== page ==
Patentability Opinion Form Letter by cfr19480

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									February 12, 2002


Mr. Art F. Snakking
Department of Research and Development
SnakMore Corporation
Syracuse, NY 13210


RE:    Invention disclosure for Pouch with Internal Partition
       Contributor(s): Art F. Snakking
       Our File No. 05202003


Dear Mr. Snakking:

       We received the results of the search conducted by our patent searcher on the above-
referenced invention. This letter will report the results of the search and provide you with our
opinion on the patentability of this invention.

Summary

        The search references show that it is known to use a flexible pouch for delivery of foods
extruded by squeezing the pouch. It is also known to separately pack two different foods or
other components in a single dispenser, and to mix or join the different components after
extrusion. None of these references, however, appear to teach using a plastic squeezable pouch
with an interior partition for the delivery of two complementary food components, where the
pouch is opened by cutting or tearing and the food thus consumed without the need for utensils
or serving dishes. The references neither teach the method of controlling the relative extrusion
rate by varying the water contents of the components. Accordingly, patent protection appears to
be available for this pouch as well as for the method of controlling the extrusion rate of the
components.

Invention Searched

        The invention relates to a single use, squeezable, food compatible flexible plastic package
in form of a pouch with an internal partition. The partition defines two impervious adjacent
compartments each holding different, but complementary, substantially liquid or semi-solid, base
and enhancement components of food. The foods are consumed by cutting or tearing off the end
of the package and simultaneously extruding the foods by squeezing the pouch. The relative
extrusion rate is controlled, among other ways, by varying the relative water content of each
food. Mixing or joining of the two foods is accomplished after extrusion from the pouch. The
pouch represents a convenient, nutritionally sound, portable food product that can be consumed
without utensils or serving dishes.
Mr. Art. F. Snakking
February 12, 2002
Page 2

Results of the Search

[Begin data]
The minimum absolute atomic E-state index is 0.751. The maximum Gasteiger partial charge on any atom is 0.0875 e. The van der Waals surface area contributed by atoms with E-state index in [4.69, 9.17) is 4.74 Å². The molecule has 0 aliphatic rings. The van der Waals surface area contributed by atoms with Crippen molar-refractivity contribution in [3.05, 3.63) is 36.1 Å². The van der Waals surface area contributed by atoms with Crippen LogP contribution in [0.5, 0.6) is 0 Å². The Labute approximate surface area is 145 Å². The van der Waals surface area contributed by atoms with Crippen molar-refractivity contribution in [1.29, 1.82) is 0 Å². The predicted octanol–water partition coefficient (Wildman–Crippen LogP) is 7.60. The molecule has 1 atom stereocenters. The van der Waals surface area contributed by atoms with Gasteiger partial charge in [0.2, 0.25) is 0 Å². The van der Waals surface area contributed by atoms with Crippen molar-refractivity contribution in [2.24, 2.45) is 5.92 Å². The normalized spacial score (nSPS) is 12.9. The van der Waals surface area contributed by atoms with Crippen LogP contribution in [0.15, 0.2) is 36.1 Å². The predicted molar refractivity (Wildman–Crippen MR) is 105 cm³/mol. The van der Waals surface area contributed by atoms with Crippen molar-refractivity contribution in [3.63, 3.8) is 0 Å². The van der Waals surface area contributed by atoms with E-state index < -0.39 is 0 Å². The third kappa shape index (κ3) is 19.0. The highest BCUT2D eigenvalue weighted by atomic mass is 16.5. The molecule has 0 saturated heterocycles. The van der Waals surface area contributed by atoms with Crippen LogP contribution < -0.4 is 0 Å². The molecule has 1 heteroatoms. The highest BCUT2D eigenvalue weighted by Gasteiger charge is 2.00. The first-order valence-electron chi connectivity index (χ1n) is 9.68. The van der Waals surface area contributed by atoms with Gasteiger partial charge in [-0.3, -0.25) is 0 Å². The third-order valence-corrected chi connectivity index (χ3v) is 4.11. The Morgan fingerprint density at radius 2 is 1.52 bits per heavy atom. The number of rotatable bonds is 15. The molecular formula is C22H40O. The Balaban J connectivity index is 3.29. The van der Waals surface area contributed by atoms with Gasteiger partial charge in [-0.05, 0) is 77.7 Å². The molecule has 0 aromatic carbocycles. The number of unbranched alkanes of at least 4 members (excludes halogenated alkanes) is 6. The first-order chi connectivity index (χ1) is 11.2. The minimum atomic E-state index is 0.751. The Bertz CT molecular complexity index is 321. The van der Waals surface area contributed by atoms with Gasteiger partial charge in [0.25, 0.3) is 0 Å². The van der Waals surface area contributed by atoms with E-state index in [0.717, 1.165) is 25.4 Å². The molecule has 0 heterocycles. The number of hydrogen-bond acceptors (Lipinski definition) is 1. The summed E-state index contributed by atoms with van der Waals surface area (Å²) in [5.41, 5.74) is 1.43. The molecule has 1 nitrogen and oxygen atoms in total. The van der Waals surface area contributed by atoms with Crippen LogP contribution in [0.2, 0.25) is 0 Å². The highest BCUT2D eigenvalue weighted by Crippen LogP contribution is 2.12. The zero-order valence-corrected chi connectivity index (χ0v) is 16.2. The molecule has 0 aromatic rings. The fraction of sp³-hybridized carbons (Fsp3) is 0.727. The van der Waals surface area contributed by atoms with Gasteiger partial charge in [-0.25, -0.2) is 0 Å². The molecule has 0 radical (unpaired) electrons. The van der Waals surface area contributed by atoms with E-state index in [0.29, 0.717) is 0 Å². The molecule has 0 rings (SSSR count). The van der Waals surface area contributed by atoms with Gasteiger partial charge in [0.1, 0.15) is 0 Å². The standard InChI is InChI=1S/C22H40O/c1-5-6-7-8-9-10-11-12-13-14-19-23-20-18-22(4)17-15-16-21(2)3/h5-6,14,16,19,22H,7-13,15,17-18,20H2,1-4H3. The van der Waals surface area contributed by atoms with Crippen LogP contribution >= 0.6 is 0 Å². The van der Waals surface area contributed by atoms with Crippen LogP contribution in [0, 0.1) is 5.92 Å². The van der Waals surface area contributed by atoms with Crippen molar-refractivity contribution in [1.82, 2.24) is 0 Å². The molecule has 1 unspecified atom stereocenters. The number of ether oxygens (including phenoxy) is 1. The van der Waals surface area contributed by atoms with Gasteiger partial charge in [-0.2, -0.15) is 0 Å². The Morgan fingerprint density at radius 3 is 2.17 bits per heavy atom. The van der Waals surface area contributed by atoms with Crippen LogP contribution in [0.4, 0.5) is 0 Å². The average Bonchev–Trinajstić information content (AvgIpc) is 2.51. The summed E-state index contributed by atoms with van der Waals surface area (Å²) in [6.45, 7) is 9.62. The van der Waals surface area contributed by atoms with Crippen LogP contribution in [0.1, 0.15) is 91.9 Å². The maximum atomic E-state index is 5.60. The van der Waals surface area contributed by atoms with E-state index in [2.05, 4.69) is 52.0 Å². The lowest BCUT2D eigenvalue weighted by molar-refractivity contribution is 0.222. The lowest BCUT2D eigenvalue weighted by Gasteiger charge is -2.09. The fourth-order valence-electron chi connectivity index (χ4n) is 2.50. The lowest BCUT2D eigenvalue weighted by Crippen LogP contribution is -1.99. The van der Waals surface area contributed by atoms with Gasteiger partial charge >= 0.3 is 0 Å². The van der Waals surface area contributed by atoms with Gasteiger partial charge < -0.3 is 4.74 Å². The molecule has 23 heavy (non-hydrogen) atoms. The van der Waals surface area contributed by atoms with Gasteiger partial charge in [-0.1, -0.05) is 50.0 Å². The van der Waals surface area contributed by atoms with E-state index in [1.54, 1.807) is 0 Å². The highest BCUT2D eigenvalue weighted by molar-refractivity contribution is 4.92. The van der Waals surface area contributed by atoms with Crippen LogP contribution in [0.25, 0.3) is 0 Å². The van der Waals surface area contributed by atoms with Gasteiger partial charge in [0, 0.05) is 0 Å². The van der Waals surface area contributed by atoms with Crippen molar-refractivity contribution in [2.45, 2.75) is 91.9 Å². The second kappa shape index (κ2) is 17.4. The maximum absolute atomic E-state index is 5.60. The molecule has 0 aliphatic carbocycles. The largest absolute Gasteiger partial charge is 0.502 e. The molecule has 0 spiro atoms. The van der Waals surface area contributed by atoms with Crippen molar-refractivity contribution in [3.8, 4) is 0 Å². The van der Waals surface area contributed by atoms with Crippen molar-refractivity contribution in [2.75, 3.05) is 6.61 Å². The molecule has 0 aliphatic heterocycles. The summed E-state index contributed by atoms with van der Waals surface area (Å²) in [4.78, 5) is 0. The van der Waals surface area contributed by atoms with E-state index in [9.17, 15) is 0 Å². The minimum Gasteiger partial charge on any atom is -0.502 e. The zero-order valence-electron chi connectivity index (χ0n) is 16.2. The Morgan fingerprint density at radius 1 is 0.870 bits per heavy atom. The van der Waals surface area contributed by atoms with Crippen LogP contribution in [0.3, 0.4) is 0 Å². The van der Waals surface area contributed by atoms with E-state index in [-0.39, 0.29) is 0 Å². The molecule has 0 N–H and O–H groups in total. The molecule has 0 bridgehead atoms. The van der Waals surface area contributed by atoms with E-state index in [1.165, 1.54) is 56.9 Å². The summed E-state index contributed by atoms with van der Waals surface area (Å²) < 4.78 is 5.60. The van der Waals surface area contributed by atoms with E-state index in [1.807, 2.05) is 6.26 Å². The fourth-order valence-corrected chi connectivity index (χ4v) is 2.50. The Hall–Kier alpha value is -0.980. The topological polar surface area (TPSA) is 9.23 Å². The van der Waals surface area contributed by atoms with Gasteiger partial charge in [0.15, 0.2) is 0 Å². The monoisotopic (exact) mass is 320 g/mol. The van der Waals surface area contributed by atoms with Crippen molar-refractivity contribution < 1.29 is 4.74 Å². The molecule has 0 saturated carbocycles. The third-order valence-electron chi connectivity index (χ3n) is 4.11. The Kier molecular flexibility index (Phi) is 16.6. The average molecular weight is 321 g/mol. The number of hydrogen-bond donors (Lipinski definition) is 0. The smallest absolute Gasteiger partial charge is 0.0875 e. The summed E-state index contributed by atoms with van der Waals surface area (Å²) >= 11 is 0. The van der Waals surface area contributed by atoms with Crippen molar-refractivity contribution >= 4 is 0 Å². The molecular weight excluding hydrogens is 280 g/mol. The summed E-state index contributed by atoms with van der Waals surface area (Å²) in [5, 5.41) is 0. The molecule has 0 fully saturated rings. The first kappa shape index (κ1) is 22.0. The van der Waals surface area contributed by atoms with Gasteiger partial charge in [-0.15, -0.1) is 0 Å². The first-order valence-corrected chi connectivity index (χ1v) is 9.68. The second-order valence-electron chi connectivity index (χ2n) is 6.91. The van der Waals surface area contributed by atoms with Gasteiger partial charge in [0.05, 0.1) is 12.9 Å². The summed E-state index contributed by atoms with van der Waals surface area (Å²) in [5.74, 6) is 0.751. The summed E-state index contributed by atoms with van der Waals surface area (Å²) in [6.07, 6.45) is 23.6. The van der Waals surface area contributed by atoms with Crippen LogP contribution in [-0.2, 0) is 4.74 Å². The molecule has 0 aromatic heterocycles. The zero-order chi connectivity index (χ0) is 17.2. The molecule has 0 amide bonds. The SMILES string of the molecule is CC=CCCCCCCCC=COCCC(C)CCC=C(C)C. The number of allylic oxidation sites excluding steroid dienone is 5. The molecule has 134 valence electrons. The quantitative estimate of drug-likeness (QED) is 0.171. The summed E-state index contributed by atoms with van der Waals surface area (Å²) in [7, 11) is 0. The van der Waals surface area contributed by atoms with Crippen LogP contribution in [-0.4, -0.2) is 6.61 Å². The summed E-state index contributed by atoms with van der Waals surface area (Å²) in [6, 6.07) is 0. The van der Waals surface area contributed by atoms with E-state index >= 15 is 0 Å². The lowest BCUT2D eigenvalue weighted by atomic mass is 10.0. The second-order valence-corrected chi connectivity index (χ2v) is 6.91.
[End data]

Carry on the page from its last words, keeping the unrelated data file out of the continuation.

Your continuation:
The following references were located in the search:

               U.S. Patent No. 4,844,917 to DeLorimiere (“DeLorimiere”)1989
               U.S. Patent No. 2,739,751 to Bailey (“Bailey”)1956
               International Patent Application No. WO 95/01287 to Mark (“Mark”) 1995
               U.S. Patent No. 3,892,058 to Komatsu (“Komatsu”) 1975

Copies of these references are enclosed.

        DeLorimiere teaches a flexible, disposable, though re-closable single compartment
pouch, holding cake frosting mix and separate individual squeezable tubes holding colorings
and/or flavorings. The coloring and/or flavoring are delivered into the cake frosting by inserting
the tube into the cake frosting pouch and squeezing some or all of its contents into the frosting.
The cake frosting and flavoring and/or coloring are then mixed inside the pouch by kneading.
The cake frosting mix is delivered by squeezing the pouch and extruding the contents through a
nozzle with diverse nozzle tips. The extrusion rate is controlled by the squeezing pressure and
the particular nozzle tip used. A screw cap can be used for re-closing the pouch for storage of
leftover contents.

        Bailey describes a combination container consisting of a main body portion or cup base,
containing a base component such as ice cream, and a hollow closure or cover containing an
enhancement such as syrup or topping. The hollow cover is filled with the enhancement and
sealed with an interlocking sealing disk. The filled hollow cover is then used to seal the main
body portion, maintaining the base and enhancement components separate. The food is
consumed by detaching the cover from the cup, removing the interlocking sealing disk from the
cover, pouring its contents into the cup containing the base component and mixing or consuming
with an utensil.

        Mark relates to a dual chamber dispenser simultaneously delivering two compositions
from separate chambers. The dispenser is particularly useful for certain health and beauty aids,
cleaning compositions and dental formulas. The dispenser includes a cap having a dispenser
base and a hingedly attached cover, and a pair of elongated hollow tubes attached to the
underside of the dispensing base. The upper dispensing end of each of the tubes has an exit
orifice and a coupling mechanism for attachment to the underside of the dispensing base. After
filling with a product, the lower ends of the pair of hollow tubes are crimped together to form a
seal. The dispensing base has a circular spout with an opening bisected by a divider wall,
defining two channels. Each channel communicates with the exit orifice in the upper dispensing
end of one of the tubes. The delivery of the contents is accomplished by extrusion by squeezing
the tubes. Further, the rate of extrusion of the components may be adjusted by adjusting the size
of the exit orifices. The mixing or joining or the components is accomplished after extrusion.
Mr. Art. F. Snakking
February 12, 2002